In a related vein, plenty of conservative emails appeal to latent racism by inveighing against “politically correct” history, reminding readers that the South’s “secession was legal” and Stonewall Jackson was kind enough to help teach slaves to read (“The Civil War: Reality was different,” 12/11/08.)
Most persuasively, we learn that “if the South had won, we might be able to enjoy holidays in the sunny Southern state of Cuba.” Meddlesome Northern aggressors!
Your Base Are Belong to AARP
But the most striking pattern may be the endless marketing of geriatric products to the Human Events reader list. One email promises to “Slow Your Aging Clock by 50%” (4/29/08) and another offers “8 Easy Heart-Saving Diet Tricks.” I unfortunately deleted many messages that were hawking various contraptions to assist the elderly, but I have received many such sales pitches.
I don’t get emails like this from MoveOn.
The most curious of all may be the following: “Isaac Hayes Killed by a Treadmill” (9/16/08). It had something to do with cholesterol, “heart attack causing hormones,” and supplements that prevent cancer. The overall idea, as with so many health gimmicks, was to ward off the effects of old age without making any effort: “Throw Away Your Jogging Shoes and Beat Heart Disease in Just Minutes a Day.”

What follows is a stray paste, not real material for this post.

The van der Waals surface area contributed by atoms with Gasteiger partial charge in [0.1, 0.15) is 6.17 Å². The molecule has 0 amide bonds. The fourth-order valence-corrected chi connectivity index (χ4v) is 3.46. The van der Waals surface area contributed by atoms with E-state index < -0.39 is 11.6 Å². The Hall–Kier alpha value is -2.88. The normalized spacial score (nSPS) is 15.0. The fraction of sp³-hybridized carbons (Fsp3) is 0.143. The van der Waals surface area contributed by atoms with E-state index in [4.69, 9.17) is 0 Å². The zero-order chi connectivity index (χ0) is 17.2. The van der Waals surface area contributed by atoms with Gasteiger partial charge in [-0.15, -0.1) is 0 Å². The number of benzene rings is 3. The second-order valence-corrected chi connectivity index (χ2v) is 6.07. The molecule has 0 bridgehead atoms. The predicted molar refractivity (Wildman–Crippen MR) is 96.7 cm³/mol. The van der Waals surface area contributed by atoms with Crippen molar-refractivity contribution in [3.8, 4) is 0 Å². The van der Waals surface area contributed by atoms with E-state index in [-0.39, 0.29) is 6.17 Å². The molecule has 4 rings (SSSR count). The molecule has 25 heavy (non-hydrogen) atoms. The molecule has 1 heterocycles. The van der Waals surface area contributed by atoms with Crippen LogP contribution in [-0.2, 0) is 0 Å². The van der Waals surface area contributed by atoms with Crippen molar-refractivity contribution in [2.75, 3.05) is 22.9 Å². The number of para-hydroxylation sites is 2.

Given that the market research for Human Events clearly skews elderly, you can imagine that Sarah Palin’s “death panels” canard was a big hit. Last August the magazine demanded to know why AARP was “lying” about the healthcare bill’s “euthanasia” policies (8/16/09), and declared “Grandmas and Babies Exterminated by Obama ‘Health’ Care Plan” (8/9/09).
One wonders why the senior citizens’ organization would support a plan that involved killing off its dues-paying members. But that is a conversation for another day.
What do we have, in total? Human Events is hardly the full scope of the Tea Party movement. Surely some evangelicals, Ron Paul libertarians, and small businesspeople are also powering its apocalyptic politics -- people who don’t belong to an arthritic class of terrified white retirees.
But what we do see from an organization that is pushing every angle of Socialist-Muslim-baby-killing racial paranoia is an interesting profile: an elderly person with some money in the stock market, worried that his savings and guns will be confiscated by a ruthless demagogue who sees no Constitutional safeguard that he wouldn’t love to shred.
“Know thine enemy” is a command that the Tea Partiers have taken up with great zest – and a fair amount of imagination. Those of us who believe that the President is not, in fact, a radical dictator would be wise to develop a clearer sense of who our opponents are than the view they have of us.
Alex Sayf Cummings